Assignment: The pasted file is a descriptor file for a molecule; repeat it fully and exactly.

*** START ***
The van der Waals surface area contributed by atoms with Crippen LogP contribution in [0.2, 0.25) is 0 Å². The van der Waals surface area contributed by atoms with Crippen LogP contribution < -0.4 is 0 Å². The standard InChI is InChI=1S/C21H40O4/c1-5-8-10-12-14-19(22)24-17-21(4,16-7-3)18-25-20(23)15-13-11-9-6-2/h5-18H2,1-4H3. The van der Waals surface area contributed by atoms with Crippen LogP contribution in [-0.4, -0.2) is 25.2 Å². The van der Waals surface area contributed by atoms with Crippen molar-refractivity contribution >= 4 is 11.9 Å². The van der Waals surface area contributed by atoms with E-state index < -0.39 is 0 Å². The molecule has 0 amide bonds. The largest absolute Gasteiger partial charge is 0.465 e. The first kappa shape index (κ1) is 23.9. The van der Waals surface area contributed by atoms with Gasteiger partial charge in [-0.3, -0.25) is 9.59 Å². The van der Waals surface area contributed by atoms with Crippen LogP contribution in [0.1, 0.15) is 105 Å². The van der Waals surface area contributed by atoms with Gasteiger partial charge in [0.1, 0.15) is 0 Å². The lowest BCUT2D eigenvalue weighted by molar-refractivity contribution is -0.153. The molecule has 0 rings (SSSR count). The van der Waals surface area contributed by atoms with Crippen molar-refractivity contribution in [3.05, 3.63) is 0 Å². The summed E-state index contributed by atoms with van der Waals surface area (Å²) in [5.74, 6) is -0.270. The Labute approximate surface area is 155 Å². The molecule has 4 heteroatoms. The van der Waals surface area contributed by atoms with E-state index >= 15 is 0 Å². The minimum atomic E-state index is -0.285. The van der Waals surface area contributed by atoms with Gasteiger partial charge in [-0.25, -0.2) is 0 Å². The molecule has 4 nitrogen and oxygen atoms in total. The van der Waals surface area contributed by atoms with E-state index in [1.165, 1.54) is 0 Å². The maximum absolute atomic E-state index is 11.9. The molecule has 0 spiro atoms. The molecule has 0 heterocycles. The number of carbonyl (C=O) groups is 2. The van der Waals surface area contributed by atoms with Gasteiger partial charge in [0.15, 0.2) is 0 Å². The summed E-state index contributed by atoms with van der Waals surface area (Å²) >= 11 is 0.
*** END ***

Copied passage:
The van der Waals surface area contributed by atoms with Crippen LogP contribution in [0.2, 0.25) is 0 Å². The van der Waals surface area contributed by atoms with Crippen LogP contribution < -0.4 is 0 Å². The standard InChI is InChI=1S/C21H40O4/c1-5-8-10-12-14-19(22)24-17-21(4,16-7-3)18-25-20(23)15-13-11-9-6-2/h5-18H2,1-4H3. The van der Waals surface area contributed by atoms with Crippen LogP contribution in [-0.4, -0.2) is 25.2 Å². The van der Waals surface area contributed by atoms with Crippen molar-refractivity contribution >= 4 is 11.9 Å². The van der Waals surface area contributed by atoms with E-state index < -0.39 is 0 Å². The molecule has 0 amide bonds. The largest absolute Gasteiger partial charge is 0.465 e. The first kappa shape index (κ1) is 23.9. The van der Waals surface area contributed by atoms with Gasteiger partial charge in [-0.3, -0.25) is 9.59 Å². The van der Waals surface area contributed by atoms with Crippen LogP contribution in [0.1, 0.15) is 105 Å². The van der Waals surface area contributed by atoms with Gasteiger partial charge in [0.1, 0.15) is 0 Å². The lowest BCUT2D eigenvalue weighted by molar-refractivity contribution is -0.153. The molecule has 0 rings (SSSR count). The van der Waals surface area contributed by atoms with Crippen molar-refractivity contribution in [3.05, 3.63) is 0 Å². The summed E-state index contributed by atoms with van der Waals surface area (Å²) in [5.74, 6) is -0.270. The Labute approximate surface area is 155 Å². The molecule has 4 heteroatoms. The van der Waals surface area contributed by atoms with E-state index >= 15 is 0 Å². The minimum atomic E-state index is -0.285. The van der Waals surface area contributed by atoms with Gasteiger partial charge in [-0.25, -0.2) is 0 Å². The molecule has 4 nitrogen and oxygen atoms in total. The van der Waals surface area contributed by atoms with E-state index in [1.165, 1.54) is 0 Å². The maximum absolute atomic E-state index is 11.9. The molecule has 0 spiro atoms. The molecule has 0 heterocycles. The number of carbonyl (C=O) groups is 2. The van der Waals surface area contributed by atoms with Gasteiger partial charge in [0.15, 0.2) is 0 Å². The summed E-state index contributed by atoms with van der Waals surface area (Å²) >= 11 is 0.